Linda Tropp, PhD, who directs the Psychology of Peace and Violence Program at the University of Massachusetts Amherst, requires students in her doctoral program to intern at peace-building organizations around the world where they can see "how and why their research might be useful," she says.

Since the program launched in 2004, a dozen students have gained field experience and conducted research in Burundi, Lebanon, Korea, Russia, Sri Lanka, Turkey and other countries. A number of Tropp's students are currently investigating how people's perceptions, attitudes, emotions and motivations influence — and are influenced by — their experiences in the context of conflict.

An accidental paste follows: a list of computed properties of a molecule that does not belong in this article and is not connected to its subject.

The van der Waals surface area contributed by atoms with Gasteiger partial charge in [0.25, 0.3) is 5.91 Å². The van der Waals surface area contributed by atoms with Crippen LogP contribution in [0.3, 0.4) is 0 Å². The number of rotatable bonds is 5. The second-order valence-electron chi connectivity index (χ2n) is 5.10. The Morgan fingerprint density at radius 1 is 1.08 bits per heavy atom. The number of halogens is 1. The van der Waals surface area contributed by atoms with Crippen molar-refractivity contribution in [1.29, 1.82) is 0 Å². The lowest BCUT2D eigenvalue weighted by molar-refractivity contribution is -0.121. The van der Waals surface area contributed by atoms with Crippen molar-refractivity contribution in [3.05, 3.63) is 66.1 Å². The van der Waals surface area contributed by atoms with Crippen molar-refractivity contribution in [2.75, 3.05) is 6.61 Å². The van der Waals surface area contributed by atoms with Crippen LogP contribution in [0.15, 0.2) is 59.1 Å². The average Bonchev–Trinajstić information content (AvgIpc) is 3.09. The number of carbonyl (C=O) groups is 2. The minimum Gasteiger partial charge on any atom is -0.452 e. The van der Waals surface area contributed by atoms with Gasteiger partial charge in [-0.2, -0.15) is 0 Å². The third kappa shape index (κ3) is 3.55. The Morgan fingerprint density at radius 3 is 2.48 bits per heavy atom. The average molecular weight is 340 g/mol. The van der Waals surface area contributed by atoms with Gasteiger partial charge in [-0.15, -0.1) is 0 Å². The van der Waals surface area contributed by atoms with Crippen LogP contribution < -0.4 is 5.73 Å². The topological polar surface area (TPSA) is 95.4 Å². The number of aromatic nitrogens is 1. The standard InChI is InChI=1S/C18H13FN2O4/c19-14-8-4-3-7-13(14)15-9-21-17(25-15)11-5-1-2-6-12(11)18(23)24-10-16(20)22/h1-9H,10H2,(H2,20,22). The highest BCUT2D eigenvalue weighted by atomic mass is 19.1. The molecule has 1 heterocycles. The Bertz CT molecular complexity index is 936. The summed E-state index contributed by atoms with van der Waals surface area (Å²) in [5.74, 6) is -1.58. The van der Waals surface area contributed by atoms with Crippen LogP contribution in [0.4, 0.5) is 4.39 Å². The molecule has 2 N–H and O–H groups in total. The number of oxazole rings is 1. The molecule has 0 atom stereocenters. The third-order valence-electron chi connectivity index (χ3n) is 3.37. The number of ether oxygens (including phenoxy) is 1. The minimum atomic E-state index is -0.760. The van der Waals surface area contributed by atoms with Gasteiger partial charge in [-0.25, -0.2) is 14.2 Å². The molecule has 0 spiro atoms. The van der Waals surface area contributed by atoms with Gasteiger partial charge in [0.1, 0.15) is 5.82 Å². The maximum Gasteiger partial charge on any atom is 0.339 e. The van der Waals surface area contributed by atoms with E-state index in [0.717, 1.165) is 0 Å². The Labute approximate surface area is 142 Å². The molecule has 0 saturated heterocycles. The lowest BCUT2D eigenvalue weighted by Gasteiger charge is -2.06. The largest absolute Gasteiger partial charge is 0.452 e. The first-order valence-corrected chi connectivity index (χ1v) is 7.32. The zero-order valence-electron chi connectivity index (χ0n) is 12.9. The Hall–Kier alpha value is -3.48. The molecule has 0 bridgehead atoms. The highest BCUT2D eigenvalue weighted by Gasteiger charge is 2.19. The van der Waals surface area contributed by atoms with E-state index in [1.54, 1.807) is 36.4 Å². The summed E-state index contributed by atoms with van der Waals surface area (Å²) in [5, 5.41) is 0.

The Psychology of Peace and Violence Program is one of the few programs in the country dedicated to training peace psychologists. Yet psychologists can play a critical role in peace building, Tropp says. Politicians can broker accords and political scientists can discuss political and legal ramifications of state-level agreements, but psychologists focus on the role that people's needs and motivations play in conflict and the potential for peace.